Time-motion analysis of running activity was collected from 12 elite female Rugby 7's players (age, 27.8 ± 4.0 years; body mass, 63.7 ± 4.8 kg; height, 165.5 ± 6.2 kg cm; maximal oxygen uptake [V[Combining Dot Above]O2max], 51.1 ± 3.6 ml·kg−1·min− 1; mean ± SD) from the same national team. All the players participated on average in 16 hours of combined rugby (4–5 sessions), strength (3 sessions), and conditioning (2–3 sessions) training and competitive play (4–5 games per weekend) per week. All the players had a minimum of 5 years of rugby-specific training. Written informed consent was obtained from all the players before the investigation. The experimental protocol was approved by the Institutional Ethics Committee.
Match analyses were performed 1–2 times on each player during a total of 5 national team level matches played over a period of 2 days during an international tournament. All the matches were played on the same standard outdoor natural grass fields with 7 players per side. Playing time was 2 halves of 7 minutes each. Three weeks before the tournament, the players undertook an incremental treadmill test. Pulmonary gas exchange (Oxycon Delta de Jaeger, Hoechberg, Germany) and HR (Polar Team System, Polar Electro, Kempele, Finland) was continuously recorded during the test to determine maximal oxygen uptake (V[Combining Dot Above]O2max) and maximal HR (HRmax). The protocol began with 4 minutes of running speed at 8 km·h− 1 followed by stepwise 1-km·h− 1 speed increments every 1 minute until exhaustion. V[Combining Dot Above]O2max was defined as the highest 15-second average recorded during the incremental treadmill test. The HRmax was defined as the highest 5-second average recorded during the incremental treadmill test.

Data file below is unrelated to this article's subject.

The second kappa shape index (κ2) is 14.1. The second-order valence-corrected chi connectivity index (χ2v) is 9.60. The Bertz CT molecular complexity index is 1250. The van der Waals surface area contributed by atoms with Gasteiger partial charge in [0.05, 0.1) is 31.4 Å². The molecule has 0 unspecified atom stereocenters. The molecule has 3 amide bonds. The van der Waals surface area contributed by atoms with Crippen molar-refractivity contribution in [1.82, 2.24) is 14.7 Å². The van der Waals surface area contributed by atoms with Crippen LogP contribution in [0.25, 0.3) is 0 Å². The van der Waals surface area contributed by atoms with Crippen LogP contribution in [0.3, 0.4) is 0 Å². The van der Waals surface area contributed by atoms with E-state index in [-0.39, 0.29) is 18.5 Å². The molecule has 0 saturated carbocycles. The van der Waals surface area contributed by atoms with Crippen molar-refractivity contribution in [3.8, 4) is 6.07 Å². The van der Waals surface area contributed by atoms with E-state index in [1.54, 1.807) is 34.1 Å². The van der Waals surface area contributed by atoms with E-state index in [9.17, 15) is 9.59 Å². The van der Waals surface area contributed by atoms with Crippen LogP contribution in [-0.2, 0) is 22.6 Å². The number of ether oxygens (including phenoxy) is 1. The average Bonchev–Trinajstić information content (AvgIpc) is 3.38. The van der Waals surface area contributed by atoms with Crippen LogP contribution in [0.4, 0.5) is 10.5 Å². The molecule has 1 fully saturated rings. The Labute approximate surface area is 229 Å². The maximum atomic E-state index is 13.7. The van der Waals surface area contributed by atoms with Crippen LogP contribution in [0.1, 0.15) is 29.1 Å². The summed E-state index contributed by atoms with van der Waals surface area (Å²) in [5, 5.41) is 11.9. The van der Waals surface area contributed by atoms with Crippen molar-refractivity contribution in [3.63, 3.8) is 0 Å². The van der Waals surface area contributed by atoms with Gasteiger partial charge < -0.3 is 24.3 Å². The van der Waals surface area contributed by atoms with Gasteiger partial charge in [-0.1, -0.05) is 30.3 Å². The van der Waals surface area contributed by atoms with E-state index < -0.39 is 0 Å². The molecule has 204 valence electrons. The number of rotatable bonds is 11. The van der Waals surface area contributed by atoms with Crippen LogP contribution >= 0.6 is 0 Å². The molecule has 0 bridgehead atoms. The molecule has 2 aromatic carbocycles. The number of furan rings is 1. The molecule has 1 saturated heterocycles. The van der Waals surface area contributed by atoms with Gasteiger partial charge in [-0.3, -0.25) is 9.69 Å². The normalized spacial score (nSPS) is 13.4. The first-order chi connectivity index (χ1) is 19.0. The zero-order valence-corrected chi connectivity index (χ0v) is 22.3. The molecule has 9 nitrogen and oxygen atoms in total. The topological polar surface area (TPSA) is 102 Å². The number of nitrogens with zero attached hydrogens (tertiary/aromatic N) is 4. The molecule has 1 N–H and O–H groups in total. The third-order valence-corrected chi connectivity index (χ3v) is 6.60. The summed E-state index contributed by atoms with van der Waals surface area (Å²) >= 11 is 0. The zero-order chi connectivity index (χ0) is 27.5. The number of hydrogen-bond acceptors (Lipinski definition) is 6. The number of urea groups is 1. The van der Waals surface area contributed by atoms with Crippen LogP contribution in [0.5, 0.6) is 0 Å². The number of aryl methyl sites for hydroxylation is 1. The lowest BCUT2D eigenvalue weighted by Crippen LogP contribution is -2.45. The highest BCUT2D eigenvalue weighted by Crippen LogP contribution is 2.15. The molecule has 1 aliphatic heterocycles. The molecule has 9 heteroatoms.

Activity Pattern Measurements
A GPS unit capturing data at 1 Hz (SPI Elite, GPSports, Canberra, Australia) was fitted to the upper back of each player using an adjustable neoprene harness. This GPS system uses signals from at least 3 Earth-orbiting satellites to determine the player's position at a given time and therefore allow the calculation of movement speeds and distance traveled (7,10). Despite a possible underestimation of high-intensity running distance with the time resolution of 1 Hz, a good accuracy (r = 0.97) (1) and reliability (coefficient of variation = 1.7%  and 2.3%) (2) have been reported for the assessment of peak sprinting speed for this GPS device compared with that of an infrared timing system. Moreover, in the absence of a “gold standard” method, the current system has been reported to be capable of measuring individual movement patterns in other team sports (13).